Complement regulatory proteins and selective vulnerability of neurons to lysis on exposure to acetylcholinesterase antibody

H. Tang, S. Brimijoin

Research output: Contribution to journalArticle

7 Scopus citations

Abstract

Systemic injection of antibodies against acetylcholinesterase (AChE) induces complement-mediated destruction of preganglionic nerve terminals in paravertebral sympathetic ganglia, but spares other AChE-rich structures, such as nerve terminals in prevertebral sympathetic ganglia, parasympathetic ganglia, and the neuromuscular junction. This pattern of differing sensitivity to "AChE immunolesion" might be explained by a differing expression of proteins that serve to protect host cells from complement activation. Two major complement regulatory proteins in rats are Crry, which interferes with the assembly of C3 convertase, and CD59, which blocks formation of the terminal cytolytic membrane attack complex. The present study used immunohistochemistry to demonstrate an inverse relation between levels of CD59 and Crry expression and sensitivity to AChE immunolesion in several AChE-rich targets. Thus, the most sensitive structures, i.e., preganglionic nerve terminals in the adrenal gland and superior cervical ganglion (SCG), expressed undetectable levels of CD59 and Crry immunoreactivities. By contrast, AChE-rich, but antibody-resistant, cholinergic nerve terminals in the inferior mesenteric ganglia (IMG) and diaphragm muscle expressed significant amounts of CD59 and Crry. Such expression was functionally important because, after membrane-anchored CD59 was removed from explanted IMG with phosphatidylinositol phospholipase C, exposure to AChE antibody and complement caused greater immunolesion. It was concluded that differential expression of regulatory proteins in different parts of the nervous system influences regional vulnerability to complement mediated damage.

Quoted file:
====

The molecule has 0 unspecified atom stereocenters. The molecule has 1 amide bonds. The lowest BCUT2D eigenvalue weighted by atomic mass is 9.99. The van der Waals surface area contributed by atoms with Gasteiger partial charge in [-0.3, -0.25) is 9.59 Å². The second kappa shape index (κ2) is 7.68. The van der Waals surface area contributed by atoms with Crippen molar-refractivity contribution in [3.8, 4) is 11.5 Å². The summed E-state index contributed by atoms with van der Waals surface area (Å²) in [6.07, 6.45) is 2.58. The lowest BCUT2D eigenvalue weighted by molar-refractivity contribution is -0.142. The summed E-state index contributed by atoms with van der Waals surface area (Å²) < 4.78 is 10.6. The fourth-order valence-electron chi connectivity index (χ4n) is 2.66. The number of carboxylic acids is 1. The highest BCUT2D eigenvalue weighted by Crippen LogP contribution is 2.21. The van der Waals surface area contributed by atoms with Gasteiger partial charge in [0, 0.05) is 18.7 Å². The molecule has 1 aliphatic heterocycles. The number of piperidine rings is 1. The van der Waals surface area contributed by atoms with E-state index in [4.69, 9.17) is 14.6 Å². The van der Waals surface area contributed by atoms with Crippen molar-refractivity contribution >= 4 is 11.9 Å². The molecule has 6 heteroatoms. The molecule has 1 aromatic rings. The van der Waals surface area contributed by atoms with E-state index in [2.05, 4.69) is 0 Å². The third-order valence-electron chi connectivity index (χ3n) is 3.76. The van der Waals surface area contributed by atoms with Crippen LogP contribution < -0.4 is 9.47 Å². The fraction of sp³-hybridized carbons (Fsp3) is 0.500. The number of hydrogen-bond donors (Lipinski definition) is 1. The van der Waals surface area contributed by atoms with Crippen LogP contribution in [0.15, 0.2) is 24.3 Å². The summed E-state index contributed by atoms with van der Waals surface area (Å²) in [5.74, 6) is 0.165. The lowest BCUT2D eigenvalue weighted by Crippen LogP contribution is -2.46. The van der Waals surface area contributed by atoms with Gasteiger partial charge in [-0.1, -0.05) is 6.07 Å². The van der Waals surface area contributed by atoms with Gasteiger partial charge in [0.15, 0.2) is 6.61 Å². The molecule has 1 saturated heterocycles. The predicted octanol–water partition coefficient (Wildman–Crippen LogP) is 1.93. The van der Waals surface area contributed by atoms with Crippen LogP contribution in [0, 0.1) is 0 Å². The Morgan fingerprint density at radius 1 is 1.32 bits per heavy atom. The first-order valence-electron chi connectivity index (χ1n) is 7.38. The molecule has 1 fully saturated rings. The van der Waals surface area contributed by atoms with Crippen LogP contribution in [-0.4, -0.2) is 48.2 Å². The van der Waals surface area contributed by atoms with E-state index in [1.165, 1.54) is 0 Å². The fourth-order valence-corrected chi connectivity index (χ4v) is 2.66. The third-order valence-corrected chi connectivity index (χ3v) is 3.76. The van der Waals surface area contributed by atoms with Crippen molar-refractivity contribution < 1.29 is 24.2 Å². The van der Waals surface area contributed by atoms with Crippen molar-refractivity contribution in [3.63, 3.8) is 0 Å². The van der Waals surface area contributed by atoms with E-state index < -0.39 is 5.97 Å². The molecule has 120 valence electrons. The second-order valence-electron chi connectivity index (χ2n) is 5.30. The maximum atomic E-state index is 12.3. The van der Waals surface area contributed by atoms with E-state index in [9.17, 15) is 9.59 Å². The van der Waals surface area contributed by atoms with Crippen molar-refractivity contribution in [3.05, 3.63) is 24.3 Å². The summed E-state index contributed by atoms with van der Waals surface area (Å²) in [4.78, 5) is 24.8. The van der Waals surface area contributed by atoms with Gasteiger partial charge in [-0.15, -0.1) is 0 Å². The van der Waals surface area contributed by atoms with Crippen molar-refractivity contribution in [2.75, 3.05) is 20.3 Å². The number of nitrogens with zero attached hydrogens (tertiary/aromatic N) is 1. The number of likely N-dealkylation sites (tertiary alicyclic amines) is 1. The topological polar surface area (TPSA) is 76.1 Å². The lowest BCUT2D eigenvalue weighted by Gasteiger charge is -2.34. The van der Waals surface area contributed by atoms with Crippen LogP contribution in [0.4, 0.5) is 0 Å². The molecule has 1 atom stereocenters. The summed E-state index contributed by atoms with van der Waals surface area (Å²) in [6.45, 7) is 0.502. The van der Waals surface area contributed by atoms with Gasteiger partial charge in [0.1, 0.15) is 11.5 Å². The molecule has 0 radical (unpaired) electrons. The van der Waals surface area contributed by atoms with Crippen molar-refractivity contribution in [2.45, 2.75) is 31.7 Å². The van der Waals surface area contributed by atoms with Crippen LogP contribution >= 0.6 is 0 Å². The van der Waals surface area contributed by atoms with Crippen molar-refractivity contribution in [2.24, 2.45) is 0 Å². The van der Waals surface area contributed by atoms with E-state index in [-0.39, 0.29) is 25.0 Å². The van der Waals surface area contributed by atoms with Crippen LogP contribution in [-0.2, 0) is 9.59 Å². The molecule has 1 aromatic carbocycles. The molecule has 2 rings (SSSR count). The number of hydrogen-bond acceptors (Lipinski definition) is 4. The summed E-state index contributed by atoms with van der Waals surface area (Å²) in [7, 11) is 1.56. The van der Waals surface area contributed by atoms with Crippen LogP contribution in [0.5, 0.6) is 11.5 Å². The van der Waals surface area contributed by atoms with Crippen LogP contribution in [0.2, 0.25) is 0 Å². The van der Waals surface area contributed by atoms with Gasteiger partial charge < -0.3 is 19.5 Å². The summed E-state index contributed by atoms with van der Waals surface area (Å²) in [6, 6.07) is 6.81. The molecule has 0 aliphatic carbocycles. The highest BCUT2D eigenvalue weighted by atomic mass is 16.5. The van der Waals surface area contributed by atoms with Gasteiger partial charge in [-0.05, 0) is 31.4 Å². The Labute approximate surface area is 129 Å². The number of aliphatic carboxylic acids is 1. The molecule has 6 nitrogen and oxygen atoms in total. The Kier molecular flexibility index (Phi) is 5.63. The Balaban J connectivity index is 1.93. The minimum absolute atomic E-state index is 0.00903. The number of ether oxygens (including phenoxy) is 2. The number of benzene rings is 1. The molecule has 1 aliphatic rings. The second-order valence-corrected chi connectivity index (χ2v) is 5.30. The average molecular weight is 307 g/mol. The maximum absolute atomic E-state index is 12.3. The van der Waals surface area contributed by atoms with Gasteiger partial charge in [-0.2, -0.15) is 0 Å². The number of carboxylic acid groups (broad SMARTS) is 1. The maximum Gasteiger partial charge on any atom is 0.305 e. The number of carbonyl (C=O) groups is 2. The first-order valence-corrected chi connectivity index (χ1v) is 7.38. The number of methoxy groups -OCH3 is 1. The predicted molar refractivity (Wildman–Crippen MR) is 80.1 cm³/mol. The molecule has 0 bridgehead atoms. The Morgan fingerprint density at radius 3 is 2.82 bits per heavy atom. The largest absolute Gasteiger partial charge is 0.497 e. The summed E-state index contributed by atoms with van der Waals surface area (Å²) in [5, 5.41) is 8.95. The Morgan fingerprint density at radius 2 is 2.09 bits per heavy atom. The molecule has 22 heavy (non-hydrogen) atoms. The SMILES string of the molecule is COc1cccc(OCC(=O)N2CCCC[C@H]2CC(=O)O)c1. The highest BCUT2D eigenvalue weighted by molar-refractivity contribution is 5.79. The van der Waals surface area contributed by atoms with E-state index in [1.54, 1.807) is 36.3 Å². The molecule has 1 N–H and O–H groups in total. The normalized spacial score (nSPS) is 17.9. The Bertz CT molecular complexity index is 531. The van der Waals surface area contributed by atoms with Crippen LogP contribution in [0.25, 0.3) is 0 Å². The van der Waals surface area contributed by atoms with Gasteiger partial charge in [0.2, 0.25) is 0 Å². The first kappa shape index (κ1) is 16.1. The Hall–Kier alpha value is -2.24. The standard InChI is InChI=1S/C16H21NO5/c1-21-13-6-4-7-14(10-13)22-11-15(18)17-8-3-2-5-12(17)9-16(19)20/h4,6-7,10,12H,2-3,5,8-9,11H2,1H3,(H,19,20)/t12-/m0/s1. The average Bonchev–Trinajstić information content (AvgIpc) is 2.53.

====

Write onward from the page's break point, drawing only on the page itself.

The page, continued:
Original languageEnglish (US)
Pages (from-to)53-63
Number of pages11
JournalJournal of neuroimmunology
Volume115
Issue number1-2
DOIs
StatePublished - Apr 2 2001

ASJC Scopus subject areas

  • Immunology and Allergy
  • Immunology
  • Neurology
  • Clinical Neurology

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